In 2009, Ursula Burns made history when she became the CEO of tech giant Xerox and the first Black female CEO of a Fortune 500 company.

Reflecting on her career and achievements as an “outsider” thriving in corporate settings, Burns had this to say to CNBC in 2022: “My natural comfort is being the only or the few in a room. I became very good at playing in that space …. If I raised my hand in any meeting, almost surely, it was called on. You’re so different that, at least in open spaces, they can’t ignore you.”

Ursula Burns is a prime example of exhibiting what Darden Professor Laura Morgan Roberts would describe as positive deviance1  — the characteristic of a person or organization that deviates in some way from the standard and uses difference as an asset or a resource that can be leveraged to advantage. As a concept, positive deviance has been gaining traction in behavioral science; as a tool for driving change, it has enormous potential, says Roberts.

“The notion of deviance, of course, is tied to something that doesn’t fit the norm,” she says. “And in the workplace, the norm for power and leadership has traditionally been white, cisgender male. If you don’t belong to this specific sociodemographic category and you aspire to have agency, power or leadership, you’re already deviating from the norm in some way. Positive deviance, in its essence, is about how we, as individuals and organizations, can go ahead and deviate from the norm but do so in ways that are honorable or generative or both that have positive impact and open the door to others to do the same.”

Positive Deviance: 4 Strategies

For women in the workplace, in leadership and in powerful positions, mobilizing gender identity and minority status in this way can activate a slew of immediate or personal benefits among them, creating positive impact in an organization, performing better individually and delivering greater value. But leveraging difference can also have the broader benefit of challenging negative stereotypes and building more positive images of women in positions of power and influence, says Roberts.

  • 1Gretchen M. Spreitzer and Scott Sonenshein, “Toward the Construct Definition of Positive Deviance,” American Behavioral Scientist 47, No. 6 (2004): 828–847,
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She has identified four different strategies that those who embrace positive deviance use, which can serve as inspiration to others.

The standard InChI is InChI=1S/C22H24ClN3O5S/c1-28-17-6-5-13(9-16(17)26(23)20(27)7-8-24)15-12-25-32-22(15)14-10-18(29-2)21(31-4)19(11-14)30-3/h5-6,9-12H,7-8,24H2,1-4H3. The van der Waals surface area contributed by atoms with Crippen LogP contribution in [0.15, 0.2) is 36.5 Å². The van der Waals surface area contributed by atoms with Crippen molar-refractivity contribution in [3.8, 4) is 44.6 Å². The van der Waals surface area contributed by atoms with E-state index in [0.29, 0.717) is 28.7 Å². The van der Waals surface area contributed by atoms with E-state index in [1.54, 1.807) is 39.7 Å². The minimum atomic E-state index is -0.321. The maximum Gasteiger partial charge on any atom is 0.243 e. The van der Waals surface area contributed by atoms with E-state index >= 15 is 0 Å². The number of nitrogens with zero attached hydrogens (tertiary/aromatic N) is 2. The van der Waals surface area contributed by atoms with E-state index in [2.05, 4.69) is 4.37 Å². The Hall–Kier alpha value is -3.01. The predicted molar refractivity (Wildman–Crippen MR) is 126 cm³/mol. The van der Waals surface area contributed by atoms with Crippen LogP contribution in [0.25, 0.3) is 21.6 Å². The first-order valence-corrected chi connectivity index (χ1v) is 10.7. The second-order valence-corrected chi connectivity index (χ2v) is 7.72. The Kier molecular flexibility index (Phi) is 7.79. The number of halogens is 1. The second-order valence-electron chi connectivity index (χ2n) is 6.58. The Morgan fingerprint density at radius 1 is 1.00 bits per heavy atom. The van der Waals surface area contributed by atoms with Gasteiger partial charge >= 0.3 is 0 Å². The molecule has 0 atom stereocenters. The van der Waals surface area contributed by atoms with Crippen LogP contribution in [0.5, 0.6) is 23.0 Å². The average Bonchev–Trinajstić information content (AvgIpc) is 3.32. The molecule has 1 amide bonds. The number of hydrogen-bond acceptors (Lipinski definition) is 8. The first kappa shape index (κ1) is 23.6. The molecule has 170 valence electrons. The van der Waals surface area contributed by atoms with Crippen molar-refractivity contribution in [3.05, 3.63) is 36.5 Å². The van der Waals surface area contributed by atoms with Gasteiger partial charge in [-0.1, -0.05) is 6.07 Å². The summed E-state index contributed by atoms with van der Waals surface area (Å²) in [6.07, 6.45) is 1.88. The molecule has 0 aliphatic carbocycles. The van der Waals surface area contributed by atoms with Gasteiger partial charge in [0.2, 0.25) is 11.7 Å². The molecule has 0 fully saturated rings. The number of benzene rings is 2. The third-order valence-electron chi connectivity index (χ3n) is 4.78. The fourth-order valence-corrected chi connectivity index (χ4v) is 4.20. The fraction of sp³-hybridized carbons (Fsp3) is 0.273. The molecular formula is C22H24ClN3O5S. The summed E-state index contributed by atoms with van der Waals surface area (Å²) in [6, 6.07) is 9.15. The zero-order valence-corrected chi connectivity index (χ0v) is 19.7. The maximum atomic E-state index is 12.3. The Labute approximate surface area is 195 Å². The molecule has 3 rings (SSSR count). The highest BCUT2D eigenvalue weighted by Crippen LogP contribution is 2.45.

• Excel, excel, excel. Evidence shows that cutting it as a leader can entail more hurdles for women than it can for men.1  For that reason, many women who make a mark are already deviating positively differentiating themselves because of their hard work, their high performance, their successes and their positions. For these women, minority status plus the ability to knock it out of the park is a potent combination that can hit the accelerator on career advancement, while sending out powerful messages about equity of potential and ability.
  • Style it out. Back in the 1970s and ’80s, women in corporate positions tended to emulate men in behavior, style and even apparel. That era has given way to a new understanding of power dressing and presenting. Today, more women are exemplifying positive deviance by bringing their own personal flair to the workplace. This can manifest in different ways: wearing bold colors, for example, and for Black woman in particular, it might mean embracing and emphasizing personal style with their hair. Again, says Roberts, it is important to lose the fear of standing out and being distinctive in appearance as well as performance.
  • Speak to power. Women who leverage the unique visibility gained from their deviance from norms of traditional power are those who are breaking barriers and setting new standards and trends. Roberts cites a number of examples of women who have advocated for others, among them Kamala Harris and Ruth Bader Ginsburg, as well as young gender and climate activists Malala Yousafzai and Greta Thunberg. What these women have in common, she says, is that they are not afraid to utilize their voices to speak to power systems, even if by doing so, they make themselves unpopular or subject themselves to risk even, in extreme cases, to physical danger.